- Don’t think people are judging you. Mostly, they are not. People understand. And if you are an engaged, highly motivated passionate worker like many burn-out sufferers are, chances are that some of the people you hang around with will have had their own experience with burnout. As for everyone who judges you and thinks bad of you for your burnout: It will be hard to do, but you have to let these people go. They are not helping you and they don’t love you.
- Get advice, even from non-experts. Don’t try and do everything alone. Many other people have already lived what you arriving during burnout and there are plenty of experts out there, from medical professionals to life-coaches. But there are also friends and family, business acquaintances and random strangers. They might have something useful to say, something that enlightens you a little to your situation, style or options. If you trust these people, why not listen to what they have to say? And let’s face it: If you burnt out already all by yourself, you could probably use a little help from someone else.
For more ideas and resources, check out this very complete page from mindtools.com about recovering from burnout. It includes ideas about changing jobs and other things i have also written on like doing a SWOT analysis and creating strategic action.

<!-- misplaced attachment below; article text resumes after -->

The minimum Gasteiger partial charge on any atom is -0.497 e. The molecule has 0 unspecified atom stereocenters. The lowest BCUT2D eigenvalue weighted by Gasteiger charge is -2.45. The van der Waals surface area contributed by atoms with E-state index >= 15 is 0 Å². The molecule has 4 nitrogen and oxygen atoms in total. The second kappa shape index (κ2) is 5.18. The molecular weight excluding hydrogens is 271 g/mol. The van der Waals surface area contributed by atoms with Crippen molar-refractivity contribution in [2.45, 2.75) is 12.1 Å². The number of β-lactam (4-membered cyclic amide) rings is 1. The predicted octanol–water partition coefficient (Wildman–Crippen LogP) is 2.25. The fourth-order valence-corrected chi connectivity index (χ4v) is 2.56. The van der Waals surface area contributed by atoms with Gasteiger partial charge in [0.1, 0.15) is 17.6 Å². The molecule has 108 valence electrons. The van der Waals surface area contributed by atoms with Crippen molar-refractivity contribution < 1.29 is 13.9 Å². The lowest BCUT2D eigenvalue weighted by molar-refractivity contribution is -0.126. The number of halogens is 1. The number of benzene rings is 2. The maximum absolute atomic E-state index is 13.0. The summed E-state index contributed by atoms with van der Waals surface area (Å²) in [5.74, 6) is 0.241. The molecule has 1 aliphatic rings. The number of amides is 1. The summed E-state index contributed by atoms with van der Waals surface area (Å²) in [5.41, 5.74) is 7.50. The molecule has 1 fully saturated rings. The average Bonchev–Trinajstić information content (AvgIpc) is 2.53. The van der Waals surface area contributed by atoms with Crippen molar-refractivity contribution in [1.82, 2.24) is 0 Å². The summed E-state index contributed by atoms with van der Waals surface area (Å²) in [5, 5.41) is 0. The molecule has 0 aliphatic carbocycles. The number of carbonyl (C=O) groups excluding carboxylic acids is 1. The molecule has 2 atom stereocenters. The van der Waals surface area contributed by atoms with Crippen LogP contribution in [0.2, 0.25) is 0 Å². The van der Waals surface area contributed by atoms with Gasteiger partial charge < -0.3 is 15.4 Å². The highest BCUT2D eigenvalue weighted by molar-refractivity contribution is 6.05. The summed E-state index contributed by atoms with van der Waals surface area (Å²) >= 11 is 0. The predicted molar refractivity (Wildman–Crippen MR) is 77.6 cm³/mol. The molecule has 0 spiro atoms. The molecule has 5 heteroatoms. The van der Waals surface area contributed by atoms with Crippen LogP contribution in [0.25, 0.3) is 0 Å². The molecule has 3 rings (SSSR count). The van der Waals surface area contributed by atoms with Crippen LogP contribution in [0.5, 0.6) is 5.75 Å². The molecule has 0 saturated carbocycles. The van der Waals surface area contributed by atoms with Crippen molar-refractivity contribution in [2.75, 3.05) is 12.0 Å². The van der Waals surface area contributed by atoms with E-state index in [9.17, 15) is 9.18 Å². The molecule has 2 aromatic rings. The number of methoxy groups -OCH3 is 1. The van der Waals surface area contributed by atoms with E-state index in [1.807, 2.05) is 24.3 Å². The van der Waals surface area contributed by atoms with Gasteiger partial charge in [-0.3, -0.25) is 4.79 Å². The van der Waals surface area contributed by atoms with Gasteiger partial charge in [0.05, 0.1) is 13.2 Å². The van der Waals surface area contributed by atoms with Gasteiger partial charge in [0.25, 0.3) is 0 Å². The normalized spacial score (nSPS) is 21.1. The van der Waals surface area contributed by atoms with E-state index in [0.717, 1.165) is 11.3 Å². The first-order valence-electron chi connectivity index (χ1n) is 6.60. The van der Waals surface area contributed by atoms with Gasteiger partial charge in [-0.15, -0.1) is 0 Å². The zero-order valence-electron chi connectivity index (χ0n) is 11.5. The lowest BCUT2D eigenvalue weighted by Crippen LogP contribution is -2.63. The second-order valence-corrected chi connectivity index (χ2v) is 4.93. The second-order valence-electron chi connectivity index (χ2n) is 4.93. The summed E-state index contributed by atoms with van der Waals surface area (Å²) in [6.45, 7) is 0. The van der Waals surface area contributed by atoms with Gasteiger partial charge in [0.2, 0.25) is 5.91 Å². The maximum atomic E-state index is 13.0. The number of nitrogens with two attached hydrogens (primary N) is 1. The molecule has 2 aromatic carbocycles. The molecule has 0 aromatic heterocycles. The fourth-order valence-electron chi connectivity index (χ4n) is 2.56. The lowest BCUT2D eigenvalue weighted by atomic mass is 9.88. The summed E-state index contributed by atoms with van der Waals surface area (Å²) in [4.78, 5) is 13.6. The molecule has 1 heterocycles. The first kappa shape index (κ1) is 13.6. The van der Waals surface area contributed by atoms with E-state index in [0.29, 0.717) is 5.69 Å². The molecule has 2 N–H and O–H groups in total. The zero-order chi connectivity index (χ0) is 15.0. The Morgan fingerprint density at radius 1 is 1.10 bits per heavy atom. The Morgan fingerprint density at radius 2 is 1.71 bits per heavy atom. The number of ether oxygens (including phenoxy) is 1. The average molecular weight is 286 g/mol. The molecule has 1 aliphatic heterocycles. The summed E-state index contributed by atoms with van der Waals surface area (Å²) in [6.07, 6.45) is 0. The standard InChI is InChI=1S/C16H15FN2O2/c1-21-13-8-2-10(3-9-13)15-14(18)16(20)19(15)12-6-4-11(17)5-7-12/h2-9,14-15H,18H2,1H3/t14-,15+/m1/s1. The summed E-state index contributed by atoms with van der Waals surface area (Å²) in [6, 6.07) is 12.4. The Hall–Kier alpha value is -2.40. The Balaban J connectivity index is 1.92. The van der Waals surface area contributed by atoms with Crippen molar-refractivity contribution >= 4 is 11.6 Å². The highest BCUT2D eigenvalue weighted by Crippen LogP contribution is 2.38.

BURNOUT IS AN INVESTMENT IN A BRIGHTER FUTURE
When you buy a nice new car, you tend to look after it. You get it serviced and you keep it clean, topped up on all the right fuels and oils and filters. It runs for years and you continue to love it. If you don’t service it and follow the maintenance instructions, one day you find yourself stuck on the side of the motorway, loaded down with bags and screaming children, no longer able to go on holiday and wishing you had done it differently.
It is easy to go through life at 120km/hour. When you are new to a job, young, fit or successful and healthy it’s easy to give 150%. When you can see the results that that gives and you want to grow even more, it’s easy to just keep going. But if you don’t sharpen the saw and maintain yourself, you will eventually breakdown. With a little luck you will have a burnout. If you’re unlucky, you’ll have a heart attack. Even a Ferrari needs to stop moving from time-to-time.
When you have a burnout, it might feel like the end of the world. its difficult to imagine that things will get better, but actually burnout is the start of something new and better. When you are done with the “immediate actions” noted above, you will start to reflect on what needs to change and how you can get better and stay sharp in the future. The following list of ideas may help you get back to “work” in a healthy and sustainable way: